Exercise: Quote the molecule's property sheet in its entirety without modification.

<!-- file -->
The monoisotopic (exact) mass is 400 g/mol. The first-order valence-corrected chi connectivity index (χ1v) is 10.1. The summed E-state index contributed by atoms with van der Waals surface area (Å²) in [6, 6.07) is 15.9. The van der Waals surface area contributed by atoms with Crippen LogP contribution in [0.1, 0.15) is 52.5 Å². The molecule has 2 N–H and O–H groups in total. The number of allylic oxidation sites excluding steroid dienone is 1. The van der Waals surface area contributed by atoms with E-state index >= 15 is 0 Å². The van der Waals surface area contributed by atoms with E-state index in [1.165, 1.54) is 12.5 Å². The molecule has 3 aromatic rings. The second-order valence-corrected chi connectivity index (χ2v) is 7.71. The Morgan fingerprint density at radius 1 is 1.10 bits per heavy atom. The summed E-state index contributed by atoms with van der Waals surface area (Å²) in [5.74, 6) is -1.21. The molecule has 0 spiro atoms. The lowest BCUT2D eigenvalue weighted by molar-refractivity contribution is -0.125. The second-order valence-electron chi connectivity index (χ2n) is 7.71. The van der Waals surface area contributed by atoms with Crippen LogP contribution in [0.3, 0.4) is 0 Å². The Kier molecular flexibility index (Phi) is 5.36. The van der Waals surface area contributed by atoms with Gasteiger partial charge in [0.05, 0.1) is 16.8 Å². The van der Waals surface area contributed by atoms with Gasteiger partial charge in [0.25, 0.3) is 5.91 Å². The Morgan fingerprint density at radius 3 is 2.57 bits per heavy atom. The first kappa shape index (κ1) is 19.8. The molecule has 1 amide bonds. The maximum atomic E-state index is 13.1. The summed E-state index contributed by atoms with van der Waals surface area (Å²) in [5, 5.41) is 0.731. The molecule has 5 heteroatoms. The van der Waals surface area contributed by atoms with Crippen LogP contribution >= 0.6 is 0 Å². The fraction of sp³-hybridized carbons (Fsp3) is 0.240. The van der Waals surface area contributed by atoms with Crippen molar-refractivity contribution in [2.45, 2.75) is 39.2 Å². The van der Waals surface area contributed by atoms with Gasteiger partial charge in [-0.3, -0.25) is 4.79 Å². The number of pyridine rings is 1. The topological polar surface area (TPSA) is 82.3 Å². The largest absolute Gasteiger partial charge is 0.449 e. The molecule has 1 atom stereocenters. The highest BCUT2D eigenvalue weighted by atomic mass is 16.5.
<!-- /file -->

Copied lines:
The monoisotopic (exact) mass is 400 g/mol. The first-order valence-corrected chi connectivity index (χ1v) is 10.1. The summed E-state index contributed by atoms with van der Waals surface area (Å²) in [6, 6.07) is 15.9. The van der Waals surface area contributed by atoms with Crippen LogP contribution in [0.1, 0.15) is 52.5 Å². The molecule has 2 N–H and O–H groups in total. The number of allylic oxidation sites excluding steroid dienone is 1. The van der Waals surface area contributed by atoms with E-state index >= 15 is 0 Å². The van der Waals surface area contributed by atoms with E-state index in [1.165, 1.54) is 12.5 Å². The molecule has 3 aromatic rings. The second-order valence-corrected chi connectivity index (χ2v) is 7.71. The Morgan fingerprint density at radius 1 is 1.10 bits per heavy atom. The summed E-state index contributed by atoms with van der Waals surface area (Å²) in [5.74, 6) is -1.21. The molecule has 0 spiro atoms. The lowest BCUT2D eigenvalue weighted by molar-refractivity contribution is -0.125. The second-order valence-electron chi connectivity index (χ2n) is 7.71. The van der Waals surface area contributed by atoms with Crippen LogP contribution in [0.3, 0.4) is 0 Å². The Kier molecular flexibility index (Phi) is 5.36. The van der Waals surface area contributed by atoms with Gasteiger partial charge in [0.05, 0.1) is 16.8 Å². The van der Waals surface area contributed by atoms with Gasteiger partial charge in [0.25, 0.3) is 5.91 Å². The Morgan fingerprint density at radius 3 is 2.57 bits per heavy atom. The first kappa shape index (κ1) is 19.8. The molecule has 1 amide bonds. The maximum atomic E-state index is 13.1. The summed E-state index contributed by atoms with van der Waals surface area (Å²) in [5, 5.41) is 0.731. The molecule has 5 heteroatoms. The van der Waals surface area contributed by atoms with Crippen LogP contribution >= 0.6 is 0 Å². The fraction of sp³-hybridized carbons (Fsp3) is 0.240. The van der Waals surface area contributed by atoms with Crippen molar-refractivity contribution in [2.45, 2.75) is 39.2 Å². The van der Waals surface area contributed by atoms with Gasteiger partial charge in [-0.3, -0.25) is 4.79 Å². The number of pyridine rings is 1. The topological polar surface area (TPSA) is 82.3 Å². The largest absolute Gasteiger partial charge is 0.449 e. The molecule has 1 atom stereocenters. The highest BCUT2D eigenvalue weighted by atomic mass is 16.5.